• Pelagic - US - Texas Pelagics

    Website
    Dedicated exclusively to Seabirding in Texas. TexasPelagics.com is dedicated to promoting public pelagic birding trips and advancing the knowledge of pelagic birds in the deep waters of the Gulf of Mexico off the Texas Coast. TexasPelagics.com is a free, non-profit service to the birding community and has no financial interest in promoting Pelagic birding
  • Seabird Osteology

    Website
    The Seabirds Skull Gallery, existing since 2002, has only been changed a bit and was given a new name that covers the subject more properly. After two years working on this site it is not only skulls anymore that are shown. Regular visitors have already noticed that since December 2004 the scope has widened. It now includes also other parts of the seabird skeleton. In the Seabird Osteology section general aspects of seabird osteology are treated and in the species section you willl find a listing of families and groups with links to pages on skeletons of particular species or groups. There is always work in progress, which means that there will be additions and improvements from time to time
  • Seabirds - British Marine Life Study Society

    Website
    Birds of the open ocean, seashore and estuaries around the British Isles
  • Seabirds - NW Pacific

    Website
    I have put together the favourite land based sea-watch sites along the Pacific Coast. I have tried to discuss not only the most productive site, but also sites with good access for watching from a vehicle or good cover. As often as not, some of the best weather for finding the best seabirds are on the days when walking to a lookout is least inviting.
  • Seabirds - Ocean Wanderers

    Website
    Angus Wilson's excellent Bird Identification Resource
  • Seabirds - Pacific Seabird Group

    Website
    The Pacific Seabird Group (PSG) is a society of professional seabird researchers and managers dedicated to the study and conservation of seabirds. PSG was formed in 1972 out of a need for increased communication among academic and government seabird researchers. The principle goals of PSG are (1) to increase the quality and quantity of seabird research through facilitating exchange of information and (2) to identify and assess the importance of threats to seabird populations and provide government agencies and others with expert advice on managing the threats and populations.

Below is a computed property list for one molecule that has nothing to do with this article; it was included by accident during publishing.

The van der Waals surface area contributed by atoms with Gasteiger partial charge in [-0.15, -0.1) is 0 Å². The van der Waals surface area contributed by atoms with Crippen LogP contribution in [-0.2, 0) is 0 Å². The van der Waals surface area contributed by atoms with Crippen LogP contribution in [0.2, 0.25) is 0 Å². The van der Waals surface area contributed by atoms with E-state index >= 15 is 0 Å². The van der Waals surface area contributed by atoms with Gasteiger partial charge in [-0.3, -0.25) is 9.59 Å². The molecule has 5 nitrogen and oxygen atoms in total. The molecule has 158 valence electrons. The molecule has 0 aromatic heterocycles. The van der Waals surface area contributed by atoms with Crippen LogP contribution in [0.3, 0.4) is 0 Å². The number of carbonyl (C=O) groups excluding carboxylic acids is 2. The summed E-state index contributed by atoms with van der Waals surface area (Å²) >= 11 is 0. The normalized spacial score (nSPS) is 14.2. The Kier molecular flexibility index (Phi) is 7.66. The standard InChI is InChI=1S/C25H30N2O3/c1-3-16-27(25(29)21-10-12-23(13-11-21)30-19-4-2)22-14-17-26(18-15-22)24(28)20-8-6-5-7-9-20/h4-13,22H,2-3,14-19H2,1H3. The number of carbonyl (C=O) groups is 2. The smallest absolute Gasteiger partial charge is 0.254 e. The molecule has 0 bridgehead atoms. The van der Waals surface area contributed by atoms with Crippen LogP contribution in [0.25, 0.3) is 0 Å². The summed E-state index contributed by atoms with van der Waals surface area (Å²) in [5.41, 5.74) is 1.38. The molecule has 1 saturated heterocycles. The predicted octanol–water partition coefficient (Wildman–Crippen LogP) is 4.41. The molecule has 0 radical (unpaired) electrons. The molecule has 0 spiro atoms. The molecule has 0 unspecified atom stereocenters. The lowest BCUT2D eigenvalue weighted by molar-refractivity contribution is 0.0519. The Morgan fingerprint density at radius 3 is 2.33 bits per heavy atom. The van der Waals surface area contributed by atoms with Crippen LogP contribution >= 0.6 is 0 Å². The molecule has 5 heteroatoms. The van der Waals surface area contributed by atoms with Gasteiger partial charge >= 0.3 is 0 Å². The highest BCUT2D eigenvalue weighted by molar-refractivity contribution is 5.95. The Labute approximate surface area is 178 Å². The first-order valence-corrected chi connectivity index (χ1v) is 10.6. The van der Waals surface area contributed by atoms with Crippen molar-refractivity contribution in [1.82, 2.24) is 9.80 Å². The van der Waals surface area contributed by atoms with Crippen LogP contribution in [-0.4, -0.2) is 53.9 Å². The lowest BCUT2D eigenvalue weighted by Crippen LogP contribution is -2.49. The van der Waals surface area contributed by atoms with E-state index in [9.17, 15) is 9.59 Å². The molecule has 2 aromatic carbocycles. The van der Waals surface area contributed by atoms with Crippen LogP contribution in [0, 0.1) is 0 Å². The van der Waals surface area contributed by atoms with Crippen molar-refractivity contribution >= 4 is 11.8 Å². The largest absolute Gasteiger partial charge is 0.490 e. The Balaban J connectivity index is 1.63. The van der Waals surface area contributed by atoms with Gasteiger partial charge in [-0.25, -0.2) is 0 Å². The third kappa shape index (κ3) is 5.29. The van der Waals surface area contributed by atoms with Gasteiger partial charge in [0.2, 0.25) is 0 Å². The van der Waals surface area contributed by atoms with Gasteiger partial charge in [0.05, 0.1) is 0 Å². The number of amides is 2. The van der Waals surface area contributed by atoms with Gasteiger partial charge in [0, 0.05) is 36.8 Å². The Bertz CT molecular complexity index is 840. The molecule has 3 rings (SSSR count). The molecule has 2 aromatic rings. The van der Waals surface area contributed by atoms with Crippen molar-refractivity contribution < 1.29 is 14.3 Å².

• Seabirds - Project Puffin

    Website
    The National Audubon Society started Project Puffin in 1973 in an effort to learn how to restore puffins to historic nesting islands in the Gulf of Maine. At that time, literally all the puffin eggs in Maine were in two baskets - Matinicus Rock and Machias Seal Island. Although puffins are not an endangered species (they are abundant in Newfoundland, Iceland, and Britain); they are rare in Maine. The two surviving colonies were very vulnerable to a disaster such as an oil spill, or accidental establishment of predators such as rats or mink.
  • Seabirds - Seabirds (and Cetaceans)

    Website
    This has a number of reports of ranging from pelagics to the South Atlantic and the North Pacific, Antarctica, with others to be added soon. Also there are photos, notes, articles of mine etc.
  • Searcher Natural History Tours

    Tour Operator
    Spend several days offshore over deep-water canyons, underwater seamounts, and around islands of the southern California bight. Our 5-day tour travels north over the 9 Mile Bank, weaves through the Channel Islands, and continues past Point Conception to Arguello Canyon, Rodriguez Dome, San Juan Seamount and wherever the seabirds lead us.
  • Seawatching - Madeira

    Website
    The numbers of European birdwatchers that visit the Madeira archipelago have increased dramaticly in recent years. The reasons for this are many and varied. The main reason to visit Madeira has always been the endemic bird species and races. The second reason, and probably the most important one, is the excellent opportunity to seawatch from the mainland or boat crossings between the nearby islands. The hot spot Porto Moniz, which is the number one site for seawatching, is certainly the good reason for many birders to visit Madeira. However, Madeira offers easy birding and is a perfect destination for a combined holiday. Every birding site or boat trip has something for everyone!
  • Seevogel und Tiere der Nord-und Ostsee

    Website
    Here you can get information about the North and Baltic Seas, focusing on the seabirds
  • Tides - Tidal Height and Current Site Selection

    Website
    Select a region here, then from that page, select a site for which to generate predictions. You will get basic predictions and a form for customized predictions. Predictions take a few moments to calculate, please be patient. This is much easier to use if you do the Alpha search as pointed out on Jack`s website. The other two tide sites are fine. When you have your favoured place, bookmark it.
  • Tides - UK

    Website
Blogs
  • Pelagic Birder

    BLOG
    Pelagic birding work voyages/local patch & occasional twitch birding news